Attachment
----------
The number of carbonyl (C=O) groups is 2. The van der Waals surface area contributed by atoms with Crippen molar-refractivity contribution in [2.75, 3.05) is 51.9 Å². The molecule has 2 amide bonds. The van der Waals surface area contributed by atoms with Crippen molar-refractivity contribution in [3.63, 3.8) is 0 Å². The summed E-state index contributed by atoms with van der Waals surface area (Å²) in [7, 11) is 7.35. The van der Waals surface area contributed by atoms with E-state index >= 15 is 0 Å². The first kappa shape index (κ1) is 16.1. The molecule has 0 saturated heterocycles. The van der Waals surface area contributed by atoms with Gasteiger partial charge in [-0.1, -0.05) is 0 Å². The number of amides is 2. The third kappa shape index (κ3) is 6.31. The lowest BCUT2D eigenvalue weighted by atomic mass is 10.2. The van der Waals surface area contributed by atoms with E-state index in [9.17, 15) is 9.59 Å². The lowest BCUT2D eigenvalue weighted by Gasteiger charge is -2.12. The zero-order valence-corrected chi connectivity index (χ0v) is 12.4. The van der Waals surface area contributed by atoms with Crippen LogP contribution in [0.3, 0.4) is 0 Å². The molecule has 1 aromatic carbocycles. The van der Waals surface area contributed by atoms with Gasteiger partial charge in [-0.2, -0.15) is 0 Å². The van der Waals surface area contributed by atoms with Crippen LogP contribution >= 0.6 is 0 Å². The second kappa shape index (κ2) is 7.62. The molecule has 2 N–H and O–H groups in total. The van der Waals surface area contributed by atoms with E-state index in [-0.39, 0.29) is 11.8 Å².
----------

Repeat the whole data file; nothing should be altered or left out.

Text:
The number of carbonyl (C=O) groups is 2. The van der Waals surface area contributed by atoms with Crippen molar-refractivity contribution in [2.75, 3.05) is 51.9 Å². The molecule has 2 amide bonds. The van der Waals surface area contributed by atoms with Crippen molar-refractivity contribution in [3.63, 3.8) is 0 Å². The summed E-state index contributed by atoms with van der Waals surface area (Å²) in [7, 11) is 7.35. The van der Waals surface area contributed by atoms with E-state index >= 15 is 0 Å². The first kappa shape index (κ1) is 16.1. The molecule has 0 saturated heterocycles. The van der Waals surface area contributed by atoms with Gasteiger partial charge in [-0.1, -0.05) is 0 Å². The number of amides is 2. The third kappa shape index (κ3) is 6.31. The lowest BCUT2D eigenvalue weighted by atomic mass is 10.2. The van der Waals surface area contributed by atoms with E-state index in [9.17, 15) is 9.59 Å². The lowest BCUT2D eigenvalue weighted by Gasteiger charge is -2.12. The zero-order valence-corrected chi connectivity index (χ0v) is 12.4. The van der Waals surface area contributed by atoms with Crippen LogP contribution in [0.3, 0.4) is 0 Å². The molecule has 1 aromatic carbocycles. The van der Waals surface area contributed by atoms with Gasteiger partial charge in [-0.2, -0.15) is 0 Å². The van der Waals surface area contributed by atoms with Crippen LogP contribution >= 0.6 is 0 Å². The second kappa shape index (κ2) is 7.62. The molecule has 2 N–H and O–H groups in total. The van der Waals surface area contributed by atoms with E-state index in [-0.39, 0.29) is 11.8 Å².